Monday, June 8, 2015

The Frustrating Fifth

On April 24, I woke up with pressure behind my left shoulder blade. I rolled my eyes and got out of bed so I could get my kids off to school. An hour later as I was blow-drying my hair, I noticed the pain was increasing and my breathing was becoming labored. It was more intense than my previous three, but not nearly as painful as my first collapse. A nagging feeling told me I should call someone to come watch my toddler so I could go to the hospital, but I kept pushing it aside and went on with my day. That evening, I let my husband know that we may want to think about making another trip to the ER, but I never made time for it. The next morning I felt quite a bit better. Tyler still wanted to take me in, but I continued to drag my feet. I have a lovely friend who is a physician, and I finally decided I'd ask her opinion. If she told me to go the hospital, I would. This is the text I sent her:

"Need your advice.
Since my pneumothorax in September, I've had 3 other occasions where I've felt pain that presented itself identical to my first pneumo but with significantly less intensity and almost no compromise in my breathing aside from having some difficulty taking deep breaths. In each of those situations, a few days to a week's rest was enough to get me back to normal. Yesterday I woke up with chest pain. Didn't say anything to Tyler about it and hoped it would subside. It was pretty intense all morning--steady pressure on my left side, some SOB, dizziness, pain when I breathed deeply, pain radiating up my shoulder and neck, and the odd sensation that I could feel something bubbling or rubbing at a specific spot in my chest when I bent over (this happened the first time, too). I told myself the smart thing to do would be to go to the ER, but I'm stubborn and stupid and didn't. The pain eventually subsided, though the pressure remained, and I kept a low profile for the rest of the day. Had a hard time falling asleep, but when I woke up this morning, I felt markedly better. If I'm resting (and not laying down), I'm pretty much fine except for a dull ache in my back at the base of my left shoulder blade and some pressure in the front under my left breast. I don't feel like my breathing is all that compromised. Just a little resistance when I breathe deeply. I'm fatigued but not dizzy. I can still feel the strange bubbling when I bend over, but even that is not as pronounced as yesterday. I do not feel like my life is in jeopardy. (In fact, I just did the dishes and changed a diaper) I hate the thought of going to the ER when I'm not "that bad," but am I being irresponsible by not? I highly doubt my current condition warrants a chest tube, but I obviously am not a doctor, nor do I have the chest X-rays to prove that. If I feel like I have measurably improved since yesterday and am not getting worse, do you think I'm okay to wait it out, or should I bite the bullet and go? "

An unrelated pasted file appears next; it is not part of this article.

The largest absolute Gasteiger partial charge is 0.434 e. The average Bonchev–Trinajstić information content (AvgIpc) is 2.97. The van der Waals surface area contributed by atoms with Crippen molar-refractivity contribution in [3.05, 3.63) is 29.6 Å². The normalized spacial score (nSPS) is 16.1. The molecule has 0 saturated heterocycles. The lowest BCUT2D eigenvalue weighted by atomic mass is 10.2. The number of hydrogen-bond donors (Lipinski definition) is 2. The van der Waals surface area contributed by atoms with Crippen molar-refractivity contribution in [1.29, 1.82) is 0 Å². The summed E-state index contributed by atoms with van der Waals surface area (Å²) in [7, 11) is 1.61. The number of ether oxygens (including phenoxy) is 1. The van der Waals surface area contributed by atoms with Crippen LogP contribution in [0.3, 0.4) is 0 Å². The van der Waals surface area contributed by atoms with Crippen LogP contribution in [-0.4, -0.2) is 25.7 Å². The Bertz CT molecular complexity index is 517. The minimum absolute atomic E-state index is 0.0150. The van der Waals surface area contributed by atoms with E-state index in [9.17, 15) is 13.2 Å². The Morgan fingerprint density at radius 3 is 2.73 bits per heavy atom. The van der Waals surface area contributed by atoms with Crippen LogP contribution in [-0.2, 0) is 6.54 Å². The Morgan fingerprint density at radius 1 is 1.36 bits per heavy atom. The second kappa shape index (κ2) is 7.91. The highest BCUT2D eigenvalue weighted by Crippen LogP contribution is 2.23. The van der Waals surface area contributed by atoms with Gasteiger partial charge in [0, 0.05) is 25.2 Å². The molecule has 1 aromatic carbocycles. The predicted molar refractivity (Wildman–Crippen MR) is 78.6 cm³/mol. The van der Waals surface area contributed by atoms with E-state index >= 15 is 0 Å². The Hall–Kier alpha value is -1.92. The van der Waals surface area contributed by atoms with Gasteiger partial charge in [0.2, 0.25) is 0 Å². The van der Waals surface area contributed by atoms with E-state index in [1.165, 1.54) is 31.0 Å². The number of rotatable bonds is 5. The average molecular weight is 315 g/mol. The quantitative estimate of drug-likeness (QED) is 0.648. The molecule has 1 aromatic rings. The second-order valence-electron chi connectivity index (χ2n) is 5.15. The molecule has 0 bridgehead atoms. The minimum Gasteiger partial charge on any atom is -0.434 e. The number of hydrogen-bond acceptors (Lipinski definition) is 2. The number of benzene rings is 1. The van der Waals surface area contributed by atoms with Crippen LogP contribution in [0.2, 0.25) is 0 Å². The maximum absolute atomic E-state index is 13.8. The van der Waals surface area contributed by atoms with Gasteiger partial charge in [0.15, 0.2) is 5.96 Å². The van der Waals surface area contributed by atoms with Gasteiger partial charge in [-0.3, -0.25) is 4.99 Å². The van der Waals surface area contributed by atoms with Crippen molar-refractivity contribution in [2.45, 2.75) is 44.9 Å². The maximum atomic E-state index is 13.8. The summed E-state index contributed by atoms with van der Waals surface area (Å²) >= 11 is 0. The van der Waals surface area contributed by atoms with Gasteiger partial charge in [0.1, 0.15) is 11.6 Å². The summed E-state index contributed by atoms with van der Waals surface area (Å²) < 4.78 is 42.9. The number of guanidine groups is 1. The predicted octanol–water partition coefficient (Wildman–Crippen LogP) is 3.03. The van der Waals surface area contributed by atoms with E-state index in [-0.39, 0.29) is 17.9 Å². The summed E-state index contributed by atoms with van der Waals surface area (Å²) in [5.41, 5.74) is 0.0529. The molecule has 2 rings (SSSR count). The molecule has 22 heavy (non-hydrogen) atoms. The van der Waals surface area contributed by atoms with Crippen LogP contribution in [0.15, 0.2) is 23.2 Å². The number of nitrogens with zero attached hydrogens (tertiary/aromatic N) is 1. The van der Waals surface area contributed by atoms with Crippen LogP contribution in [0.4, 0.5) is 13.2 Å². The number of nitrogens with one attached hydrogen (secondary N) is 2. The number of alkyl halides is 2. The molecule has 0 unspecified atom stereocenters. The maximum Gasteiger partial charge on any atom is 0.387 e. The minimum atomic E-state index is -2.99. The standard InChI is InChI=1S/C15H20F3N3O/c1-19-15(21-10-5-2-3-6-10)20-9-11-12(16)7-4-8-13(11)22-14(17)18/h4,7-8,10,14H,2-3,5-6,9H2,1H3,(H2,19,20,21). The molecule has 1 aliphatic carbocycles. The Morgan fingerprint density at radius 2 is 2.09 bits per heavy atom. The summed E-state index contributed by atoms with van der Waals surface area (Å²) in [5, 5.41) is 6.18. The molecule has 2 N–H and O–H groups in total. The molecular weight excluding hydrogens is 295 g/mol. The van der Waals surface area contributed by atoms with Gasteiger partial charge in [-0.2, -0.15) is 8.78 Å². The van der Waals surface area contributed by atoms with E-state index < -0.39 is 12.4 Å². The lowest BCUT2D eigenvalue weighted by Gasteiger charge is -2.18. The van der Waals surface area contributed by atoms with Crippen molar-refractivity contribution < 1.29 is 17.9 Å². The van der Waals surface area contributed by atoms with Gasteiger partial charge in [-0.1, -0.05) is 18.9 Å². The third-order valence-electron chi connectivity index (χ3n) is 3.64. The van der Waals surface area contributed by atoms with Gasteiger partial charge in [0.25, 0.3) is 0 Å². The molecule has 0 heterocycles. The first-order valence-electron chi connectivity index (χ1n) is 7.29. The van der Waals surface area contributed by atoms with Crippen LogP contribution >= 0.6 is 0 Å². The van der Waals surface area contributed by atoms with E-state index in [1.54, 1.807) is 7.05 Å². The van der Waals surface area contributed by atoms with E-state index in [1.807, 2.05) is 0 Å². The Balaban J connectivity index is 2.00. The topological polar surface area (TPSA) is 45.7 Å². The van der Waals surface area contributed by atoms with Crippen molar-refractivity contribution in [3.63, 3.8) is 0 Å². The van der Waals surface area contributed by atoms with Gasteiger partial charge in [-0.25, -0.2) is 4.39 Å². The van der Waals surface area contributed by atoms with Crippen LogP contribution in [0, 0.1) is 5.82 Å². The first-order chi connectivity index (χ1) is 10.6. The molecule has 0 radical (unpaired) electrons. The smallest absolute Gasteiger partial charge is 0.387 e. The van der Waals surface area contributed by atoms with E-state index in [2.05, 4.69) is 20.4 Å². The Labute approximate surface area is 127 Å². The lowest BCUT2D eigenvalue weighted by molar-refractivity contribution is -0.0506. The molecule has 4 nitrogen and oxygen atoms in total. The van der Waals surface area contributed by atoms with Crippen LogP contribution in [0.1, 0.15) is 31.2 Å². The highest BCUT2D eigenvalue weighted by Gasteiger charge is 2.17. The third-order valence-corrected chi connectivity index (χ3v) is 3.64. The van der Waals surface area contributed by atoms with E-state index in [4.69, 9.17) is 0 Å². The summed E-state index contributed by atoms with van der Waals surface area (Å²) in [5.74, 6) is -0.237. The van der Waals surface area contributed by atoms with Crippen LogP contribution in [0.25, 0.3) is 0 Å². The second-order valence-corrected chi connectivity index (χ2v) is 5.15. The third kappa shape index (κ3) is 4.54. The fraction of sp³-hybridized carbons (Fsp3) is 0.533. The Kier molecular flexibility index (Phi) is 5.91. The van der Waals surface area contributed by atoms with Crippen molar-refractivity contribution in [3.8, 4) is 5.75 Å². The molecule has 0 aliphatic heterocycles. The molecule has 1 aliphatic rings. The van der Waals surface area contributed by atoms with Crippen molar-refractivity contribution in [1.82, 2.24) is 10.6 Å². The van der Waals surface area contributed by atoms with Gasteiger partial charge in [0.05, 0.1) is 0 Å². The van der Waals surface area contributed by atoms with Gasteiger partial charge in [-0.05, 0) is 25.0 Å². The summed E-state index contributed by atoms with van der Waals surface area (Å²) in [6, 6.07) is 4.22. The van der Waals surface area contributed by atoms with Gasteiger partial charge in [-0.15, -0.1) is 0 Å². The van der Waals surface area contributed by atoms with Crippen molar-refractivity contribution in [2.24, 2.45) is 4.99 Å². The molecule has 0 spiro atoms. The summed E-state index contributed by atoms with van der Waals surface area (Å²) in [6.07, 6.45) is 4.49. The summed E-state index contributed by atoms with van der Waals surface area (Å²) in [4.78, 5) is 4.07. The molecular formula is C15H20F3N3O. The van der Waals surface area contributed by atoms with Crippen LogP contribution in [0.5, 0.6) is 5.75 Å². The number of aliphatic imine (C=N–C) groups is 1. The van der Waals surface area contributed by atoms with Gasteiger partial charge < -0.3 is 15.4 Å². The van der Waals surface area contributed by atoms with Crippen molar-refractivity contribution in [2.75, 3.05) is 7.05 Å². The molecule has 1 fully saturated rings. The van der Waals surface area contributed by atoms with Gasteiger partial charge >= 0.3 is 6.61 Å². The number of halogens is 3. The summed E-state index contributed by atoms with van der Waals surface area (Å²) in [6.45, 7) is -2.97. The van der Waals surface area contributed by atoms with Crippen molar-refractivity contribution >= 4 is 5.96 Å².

She called immediately. She let me know the "bubbling" I was feeling was subcutaneous air in my chest cavity. She was concerned about the frequency of the collapses and pointed out that I couldn't really know how severe the collapse was because my body could be learning to adapt to side-effects of the collapses. She acknowledged my desire to not overuse medical resources, but told me she was going to contact the on-call pulmonologist at our University Hospital to see what he said. When she called back, she told me she had explained my history to him and that he recommended I go to the ER for a chest x-ray. In their opinion, five pneumothoraces definitely warranted some follow-up care, most likely surgical, and I needed to have a paper history in order to receive that referral. My friend said she was calling the ER to let them know I was coming and then heading over to pick up my kids so Tyler could drive me to the hospital.
An hour later the ER physician came in and let us know that the x-ray showed another spontaneous pneumothorax. He said it likely had been larger the day before (and that I should never wait to seek medical care for something like that because it is potentially life threatening, etc., etc.). At the time of the x-ray, it was not large enough to require a tube, rather I'd be sent home with oxygen therapy and more rest. They paged the cardio-thoracic surgeon on-call, and I was instructed to make an appointment to see him that Wednesday to discuss options.
The oxygen machine arrived that night, and from then on, I was stuck at home with a 50-foot plastic leash.

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